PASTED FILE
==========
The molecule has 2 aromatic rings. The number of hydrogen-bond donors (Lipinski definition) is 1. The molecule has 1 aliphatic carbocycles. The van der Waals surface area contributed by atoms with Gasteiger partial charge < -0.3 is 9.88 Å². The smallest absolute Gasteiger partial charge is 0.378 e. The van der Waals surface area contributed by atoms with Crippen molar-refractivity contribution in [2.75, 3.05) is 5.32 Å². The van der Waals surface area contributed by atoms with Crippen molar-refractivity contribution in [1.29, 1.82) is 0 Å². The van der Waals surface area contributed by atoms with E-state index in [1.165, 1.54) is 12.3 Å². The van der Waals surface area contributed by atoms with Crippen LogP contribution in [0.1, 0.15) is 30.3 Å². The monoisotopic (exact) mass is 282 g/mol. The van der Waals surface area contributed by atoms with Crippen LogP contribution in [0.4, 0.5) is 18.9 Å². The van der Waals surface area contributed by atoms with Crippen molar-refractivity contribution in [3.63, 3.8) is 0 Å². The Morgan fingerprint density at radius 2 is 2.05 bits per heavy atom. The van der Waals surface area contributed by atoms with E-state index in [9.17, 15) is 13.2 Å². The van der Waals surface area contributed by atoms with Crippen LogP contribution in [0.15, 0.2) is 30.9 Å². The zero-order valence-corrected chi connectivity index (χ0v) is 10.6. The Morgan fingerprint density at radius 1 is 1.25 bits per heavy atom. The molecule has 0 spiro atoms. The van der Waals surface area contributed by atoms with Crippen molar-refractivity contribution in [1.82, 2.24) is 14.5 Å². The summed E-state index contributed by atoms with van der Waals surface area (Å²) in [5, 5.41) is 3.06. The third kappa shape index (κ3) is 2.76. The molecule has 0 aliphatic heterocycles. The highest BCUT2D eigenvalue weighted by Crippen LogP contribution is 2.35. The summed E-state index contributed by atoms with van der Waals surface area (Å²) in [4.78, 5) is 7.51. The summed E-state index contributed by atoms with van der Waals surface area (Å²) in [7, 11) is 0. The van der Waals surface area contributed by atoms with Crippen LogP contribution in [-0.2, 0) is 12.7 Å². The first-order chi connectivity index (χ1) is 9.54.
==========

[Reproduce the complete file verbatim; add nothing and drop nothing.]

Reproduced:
The molecule has 2 aromatic rings. The number of hydrogen-bond donors (Lipinski definition) is 1. The molecule has 1 aliphatic carbocycles. The van der Waals surface area contributed by atoms with Gasteiger partial charge < -0.3 is 9.88 Å². The smallest absolute Gasteiger partial charge is 0.378 e. The van der Waals surface area contributed by atoms with Crippen molar-refractivity contribution in [2.75, 3.05) is 5.32 Å². The van der Waals surface area contributed by atoms with Crippen molar-refractivity contribution in [1.29, 1.82) is 0 Å². The van der Waals surface area contributed by atoms with E-state index in [1.165, 1.54) is 12.3 Å². The van der Waals surface area contributed by atoms with Crippen LogP contribution in [0.1, 0.15) is 30.3 Å². The monoisotopic (exact) mass is 282 g/mol. The van der Waals surface area contributed by atoms with Crippen LogP contribution in [0.4, 0.5) is 18.9 Å². The van der Waals surface area contributed by atoms with Crippen molar-refractivity contribution in [3.63, 3.8) is 0 Å². The Morgan fingerprint density at radius 2 is 2.05 bits per heavy atom. The van der Waals surface area contributed by atoms with E-state index in [9.17, 15) is 13.2 Å². The van der Waals surface area contributed by atoms with Crippen LogP contribution in [0.15, 0.2) is 30.9 Å². The zero-order valence-corrected chi connectivity index (χ0v) is 10.6. The Morgan fingerprint density at radius 1 is 1.25 bits per heavy atom. The molecule has 0 spiro atoms. The van der Waals surface area contributed by atoms with Crippen molar-refractivity contribution in [1.82, 2.24) is 14.5 Å². The summed E-state index contributed by atoms with van der Waals surface area (Å²) in [5, 5.41) is 3.06. The third kappa shape index (κ3) is 2.76. The molecule has 0 aliphatic heterocycles. The highest BCUT2D eigenvalue weighted by Crippen LogP contribution is 2.35. The summed E-state index contributed by atoms with van der Waals surface area (Å²) in [4.78, 5) is 7.51. The summed E-state index contributed by atoms with van der Waals surface area (Å²) in [7, 11) is 0. The van der Waals surface area contributed by atoms with Crippen LogP contribution in [-0.2, 0) is 12.7 Å². The first-order chi connectivity index (χ1) is 9.54.